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“We try to echo some of what we loved”

September 11, 2018

Heather and Tom LaGarde loved New York and didn’t want to leave, even after she watched the twin towers burn from their rooftop.

They felt at home living on Manhattan’s then gritty-artsy Lower East Side. She worked at a human rights organization and he, a former player with the Denver Nuggets and other NBA teams, ditched a Wall Street job to found a roller basketball program for neighborhood kids.

So at first, the ramshackle North Carolina farm they spotted online in 2002 was only an occasional getaway. They’d started to want one after worrying about their 1-year-old daughter’s health in the 9/11 smoke. They had no intention of moving back to North Carolina, where Heather had grown up and her 6-foot-10-inch (2.1-meter) husband had been a UNC basketball star.

But over time, “we were very unmoored by 9/11,” Heather says. “Even though I wasn’t physically harmed, just to see it that close changes your perspective. ... Your priorities change.”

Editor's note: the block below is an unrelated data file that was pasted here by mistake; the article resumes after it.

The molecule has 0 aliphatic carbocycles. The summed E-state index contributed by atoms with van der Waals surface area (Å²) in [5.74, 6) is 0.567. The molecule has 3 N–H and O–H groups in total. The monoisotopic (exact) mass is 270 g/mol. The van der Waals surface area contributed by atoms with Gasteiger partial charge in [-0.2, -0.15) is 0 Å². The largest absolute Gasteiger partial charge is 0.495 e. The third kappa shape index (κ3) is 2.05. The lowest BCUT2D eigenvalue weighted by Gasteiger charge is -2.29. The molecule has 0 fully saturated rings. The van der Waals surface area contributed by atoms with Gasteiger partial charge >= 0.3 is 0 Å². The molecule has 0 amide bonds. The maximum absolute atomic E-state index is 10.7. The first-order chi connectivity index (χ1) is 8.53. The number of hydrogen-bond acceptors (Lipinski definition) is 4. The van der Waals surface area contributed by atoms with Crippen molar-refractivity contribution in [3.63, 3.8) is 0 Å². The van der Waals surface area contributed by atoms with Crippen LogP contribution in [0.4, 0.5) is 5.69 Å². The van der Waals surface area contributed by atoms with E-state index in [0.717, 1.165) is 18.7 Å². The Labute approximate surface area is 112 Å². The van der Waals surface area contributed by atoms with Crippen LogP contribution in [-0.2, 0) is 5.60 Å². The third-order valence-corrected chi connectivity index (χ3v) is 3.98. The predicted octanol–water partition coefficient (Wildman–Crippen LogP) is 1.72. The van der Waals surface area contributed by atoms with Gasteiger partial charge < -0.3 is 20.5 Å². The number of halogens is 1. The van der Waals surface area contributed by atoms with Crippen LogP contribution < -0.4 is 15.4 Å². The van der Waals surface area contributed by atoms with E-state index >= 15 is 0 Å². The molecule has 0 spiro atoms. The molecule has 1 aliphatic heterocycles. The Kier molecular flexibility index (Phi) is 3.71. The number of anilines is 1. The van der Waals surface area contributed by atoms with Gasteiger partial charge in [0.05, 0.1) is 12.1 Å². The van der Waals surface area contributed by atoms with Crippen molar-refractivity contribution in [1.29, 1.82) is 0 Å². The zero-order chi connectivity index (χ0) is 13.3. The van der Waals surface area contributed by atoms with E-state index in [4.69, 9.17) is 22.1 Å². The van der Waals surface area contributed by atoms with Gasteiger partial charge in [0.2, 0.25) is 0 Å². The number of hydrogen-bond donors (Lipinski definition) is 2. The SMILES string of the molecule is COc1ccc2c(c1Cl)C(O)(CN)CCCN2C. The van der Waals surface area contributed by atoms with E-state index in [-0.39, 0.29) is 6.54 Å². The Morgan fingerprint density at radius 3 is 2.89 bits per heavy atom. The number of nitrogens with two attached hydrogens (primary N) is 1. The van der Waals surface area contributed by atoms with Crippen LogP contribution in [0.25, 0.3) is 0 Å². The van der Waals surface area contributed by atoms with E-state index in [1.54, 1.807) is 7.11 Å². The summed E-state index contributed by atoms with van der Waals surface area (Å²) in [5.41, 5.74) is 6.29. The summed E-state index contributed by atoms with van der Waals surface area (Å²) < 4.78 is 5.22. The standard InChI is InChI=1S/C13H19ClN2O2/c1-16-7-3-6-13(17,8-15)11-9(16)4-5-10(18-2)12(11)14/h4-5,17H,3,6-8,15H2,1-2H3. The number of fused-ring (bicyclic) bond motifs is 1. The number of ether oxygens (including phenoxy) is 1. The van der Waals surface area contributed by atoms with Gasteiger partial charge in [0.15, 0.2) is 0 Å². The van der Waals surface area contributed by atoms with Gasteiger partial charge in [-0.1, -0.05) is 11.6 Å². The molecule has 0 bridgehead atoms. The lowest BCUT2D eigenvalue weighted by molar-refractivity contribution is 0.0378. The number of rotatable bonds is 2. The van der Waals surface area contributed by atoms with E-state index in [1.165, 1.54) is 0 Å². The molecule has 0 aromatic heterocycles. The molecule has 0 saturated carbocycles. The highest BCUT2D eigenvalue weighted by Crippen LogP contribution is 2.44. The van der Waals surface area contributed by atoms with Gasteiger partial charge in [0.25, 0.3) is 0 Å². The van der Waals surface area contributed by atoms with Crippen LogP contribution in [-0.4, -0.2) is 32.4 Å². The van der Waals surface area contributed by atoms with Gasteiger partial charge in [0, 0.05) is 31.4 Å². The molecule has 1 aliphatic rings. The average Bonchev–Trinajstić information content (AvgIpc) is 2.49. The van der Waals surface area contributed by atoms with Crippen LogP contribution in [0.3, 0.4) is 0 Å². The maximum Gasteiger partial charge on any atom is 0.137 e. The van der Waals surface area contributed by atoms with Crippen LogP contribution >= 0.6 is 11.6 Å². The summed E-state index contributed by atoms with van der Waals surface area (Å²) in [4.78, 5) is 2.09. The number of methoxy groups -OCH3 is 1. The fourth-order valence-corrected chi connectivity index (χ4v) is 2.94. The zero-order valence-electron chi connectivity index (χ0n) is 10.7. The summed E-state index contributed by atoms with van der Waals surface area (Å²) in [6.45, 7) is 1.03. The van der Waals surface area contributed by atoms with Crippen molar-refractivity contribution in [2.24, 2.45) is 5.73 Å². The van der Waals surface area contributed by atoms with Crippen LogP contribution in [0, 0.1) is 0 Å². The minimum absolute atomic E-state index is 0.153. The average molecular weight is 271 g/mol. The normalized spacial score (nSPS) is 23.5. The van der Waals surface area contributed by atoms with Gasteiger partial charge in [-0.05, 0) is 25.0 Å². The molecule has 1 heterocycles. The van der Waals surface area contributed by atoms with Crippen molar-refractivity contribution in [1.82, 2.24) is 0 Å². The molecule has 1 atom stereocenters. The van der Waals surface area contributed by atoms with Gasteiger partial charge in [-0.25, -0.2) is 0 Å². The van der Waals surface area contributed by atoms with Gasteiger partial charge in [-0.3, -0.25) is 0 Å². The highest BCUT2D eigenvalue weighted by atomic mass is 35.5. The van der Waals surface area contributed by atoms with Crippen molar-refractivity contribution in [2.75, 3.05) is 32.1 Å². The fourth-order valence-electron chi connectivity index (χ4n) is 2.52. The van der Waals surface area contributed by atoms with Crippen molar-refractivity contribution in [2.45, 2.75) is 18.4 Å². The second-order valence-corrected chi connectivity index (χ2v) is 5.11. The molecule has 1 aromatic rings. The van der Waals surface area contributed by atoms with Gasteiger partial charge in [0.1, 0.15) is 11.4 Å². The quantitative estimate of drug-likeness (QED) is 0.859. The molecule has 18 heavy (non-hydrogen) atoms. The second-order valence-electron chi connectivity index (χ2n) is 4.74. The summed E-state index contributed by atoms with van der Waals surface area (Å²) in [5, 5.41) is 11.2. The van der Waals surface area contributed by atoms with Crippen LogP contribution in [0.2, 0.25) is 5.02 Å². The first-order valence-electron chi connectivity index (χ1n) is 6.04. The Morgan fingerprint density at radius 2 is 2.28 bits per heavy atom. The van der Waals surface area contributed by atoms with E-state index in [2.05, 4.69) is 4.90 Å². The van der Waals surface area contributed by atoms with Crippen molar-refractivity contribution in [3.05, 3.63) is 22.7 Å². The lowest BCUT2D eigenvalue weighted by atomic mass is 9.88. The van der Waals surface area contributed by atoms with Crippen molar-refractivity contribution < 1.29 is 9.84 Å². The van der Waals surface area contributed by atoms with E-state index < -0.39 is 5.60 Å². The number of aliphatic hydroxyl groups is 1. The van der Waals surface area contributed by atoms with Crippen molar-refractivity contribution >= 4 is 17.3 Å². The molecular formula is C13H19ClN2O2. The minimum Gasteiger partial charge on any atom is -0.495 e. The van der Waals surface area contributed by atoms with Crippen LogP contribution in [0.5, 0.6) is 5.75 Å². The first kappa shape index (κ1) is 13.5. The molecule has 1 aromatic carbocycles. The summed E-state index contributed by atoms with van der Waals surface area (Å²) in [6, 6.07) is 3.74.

So in 2004 the LaGardes moved into their farm near small-town Saxapahaw with two children, a few months’ consulting work for Heather and no more of a plan than to keep their eyes open.

One day they saw someone tearing down a nearby barn. That led to starting an architectural salvage company, which led to starting a popular free music series and farmers’ market at an old mill that was being renovated. Which led to starting the Haw River Ballroom, a music venue in a mill building, and founding a humanitarian innovation conference held in the ballroom.

“We try to echo some of what we loved” in New York, Heather says, “but living in an easier, simpler, more natural place.”

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